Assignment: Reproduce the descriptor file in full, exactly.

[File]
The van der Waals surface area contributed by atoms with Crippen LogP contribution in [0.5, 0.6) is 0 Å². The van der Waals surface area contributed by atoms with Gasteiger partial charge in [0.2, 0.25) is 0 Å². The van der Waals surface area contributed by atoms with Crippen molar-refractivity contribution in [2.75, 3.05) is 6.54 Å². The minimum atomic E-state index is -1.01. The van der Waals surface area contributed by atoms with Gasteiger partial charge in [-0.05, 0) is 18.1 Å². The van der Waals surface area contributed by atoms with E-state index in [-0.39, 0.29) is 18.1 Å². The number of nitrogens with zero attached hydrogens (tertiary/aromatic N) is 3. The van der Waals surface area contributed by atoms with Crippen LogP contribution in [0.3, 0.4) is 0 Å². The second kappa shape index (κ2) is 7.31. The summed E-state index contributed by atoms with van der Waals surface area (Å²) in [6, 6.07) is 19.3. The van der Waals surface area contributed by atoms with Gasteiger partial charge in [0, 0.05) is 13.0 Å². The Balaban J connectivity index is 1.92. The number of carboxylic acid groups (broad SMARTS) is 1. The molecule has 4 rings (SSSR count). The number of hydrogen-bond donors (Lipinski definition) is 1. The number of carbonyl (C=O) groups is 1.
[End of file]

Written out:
The van der Waals surface area contributed by atoms with Crippen LogP contribution in [0.5, 0.6) is 0 Å². The van der Waals surface area contributed by atoms with Gasteiger partial charge in [0.2, 0.25) is 0 Å². The van der Waals surface area contributed by atoms with Crippen molar-refractivity contribution in [2.75, 3.05) is 6.54 Å². The minimum atomic E-state index is -1.01. The van der Waals surface area contributed by atoms with Gasteiger partial charge in [-0.05, 0) is 18.1 Å². The van der Waals surface area contributed by atoms with E-state index in [-0.39, 0.29) is 18.1 Å². The number of nitrogens with zero attached hydrogens (tertiary/aromatic N) is 3. The van der Waals surface area contributed by atoms with Crippen LogP contribution in [0.3, 0.4) is 0 Å². The second kappa shape index (κ2) is 7.31. The summed E-state index contributed by atoms with van der Waals surface area (Å²) in [6, 6.07) is 19.3. The van der Waals surface area contributed by atoms with Gasteiger partial charge in [0, 0.05) is 13.0 Å². The Balaban J connectivity index is 1.92. The number of carboxylic acid groups (broad SMARTS) is 1. The molecule has 4 rings (SSSR count). The number of hydrogen-bond donors (Lipinski definition) is 1. The number of carbonyl (C=O) groups is 1.